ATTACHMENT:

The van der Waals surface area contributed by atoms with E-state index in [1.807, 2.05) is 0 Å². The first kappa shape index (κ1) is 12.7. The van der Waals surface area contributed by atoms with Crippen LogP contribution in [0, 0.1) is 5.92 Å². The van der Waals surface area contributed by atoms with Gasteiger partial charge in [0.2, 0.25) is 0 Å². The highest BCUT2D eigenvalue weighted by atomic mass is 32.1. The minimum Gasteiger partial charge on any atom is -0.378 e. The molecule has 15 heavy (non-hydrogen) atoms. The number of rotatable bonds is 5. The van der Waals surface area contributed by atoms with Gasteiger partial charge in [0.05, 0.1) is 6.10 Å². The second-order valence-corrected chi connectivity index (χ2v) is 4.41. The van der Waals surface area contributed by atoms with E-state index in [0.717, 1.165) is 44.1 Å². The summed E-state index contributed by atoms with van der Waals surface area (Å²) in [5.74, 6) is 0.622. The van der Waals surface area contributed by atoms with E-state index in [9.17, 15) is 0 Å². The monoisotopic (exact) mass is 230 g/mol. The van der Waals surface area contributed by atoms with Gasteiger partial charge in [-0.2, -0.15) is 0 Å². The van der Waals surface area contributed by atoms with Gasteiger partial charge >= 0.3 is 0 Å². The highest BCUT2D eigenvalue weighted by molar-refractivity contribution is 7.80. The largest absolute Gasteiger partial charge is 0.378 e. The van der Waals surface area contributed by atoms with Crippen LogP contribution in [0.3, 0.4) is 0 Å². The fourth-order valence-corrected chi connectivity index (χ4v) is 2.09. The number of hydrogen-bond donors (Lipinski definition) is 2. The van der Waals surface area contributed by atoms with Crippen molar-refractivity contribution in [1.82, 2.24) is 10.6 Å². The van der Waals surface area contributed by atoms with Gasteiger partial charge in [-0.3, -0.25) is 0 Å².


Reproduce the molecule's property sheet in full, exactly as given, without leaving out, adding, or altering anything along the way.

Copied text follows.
The van der Waals surface area contributed by atoms with E-state index in [1.807, 2.05) is 0 Å². The first kappa shape index (κ1) is 12.7. The van der Waals surface area contributed by atoms with Crippen LogP contribution in [0, 0.1) is 5.92 Å². The van der Waals surface area contributed by atoms with Gasteiger partial charge in [0.2, 0.25) is 0 Å². The highest BCUT2D eigenvalue weighted by atomic mass is 32.1. The minimum Gasteiger partial charge on any atom is -0.378 e. The molecule has 15 heavy (non-hydrogen) atoms. The number of rotatable bonds is 5. The van der Waals surface area contributed by atoms with Gasteiger partial charge in [0.05, 0.1) is 6.10 Å². The second-order valence-corrected chi connectivity index (χ2v) is 4.41. The van der Waals surface area contributed by atoms with E-state index in [0.717, 1.165) is 44.1 Å². The summed E-state index contributed by atoms with van der Waals surface area (Å²) in [5.74, 6) is 0.622. The van der Waals surface area contributed by atoms with E-state index in [9.17, 15) is 0 Å². The monoisotopic (exact) mass is 230 g/mol. The van der Waals surface area contributed by atoms with Gasteiger partial charge in [-0.2, -0.15) is 0 Å². The van der Waals surface area contributed by atoms with Gasteiger partial charge >= 0.3 is 0 Å². The highest BCUT2D eigenvalue weighted by molar-refractivity contribution is 7.80. The largest absolute Gasteiger partial charge is 0.378 e. The van der Waals surface area contributed by atoms with Crippen LogP contribution in [0.3, 0.4) is 0 Å². The fourth-order valence-corrected chi connectivity index (χ4v) is 2.09. The number of hydrogen-bond donors (Lipinski definition) is 2. The van der Waals surface area contributed by atoms with Crippen molar-refractivity contribution in [1.82, 2.24) is 10.6 Å². The van der Waals surface area contributed by atoms with Gasteiger partial charge in [-0.3, -0.25) is 0 Å².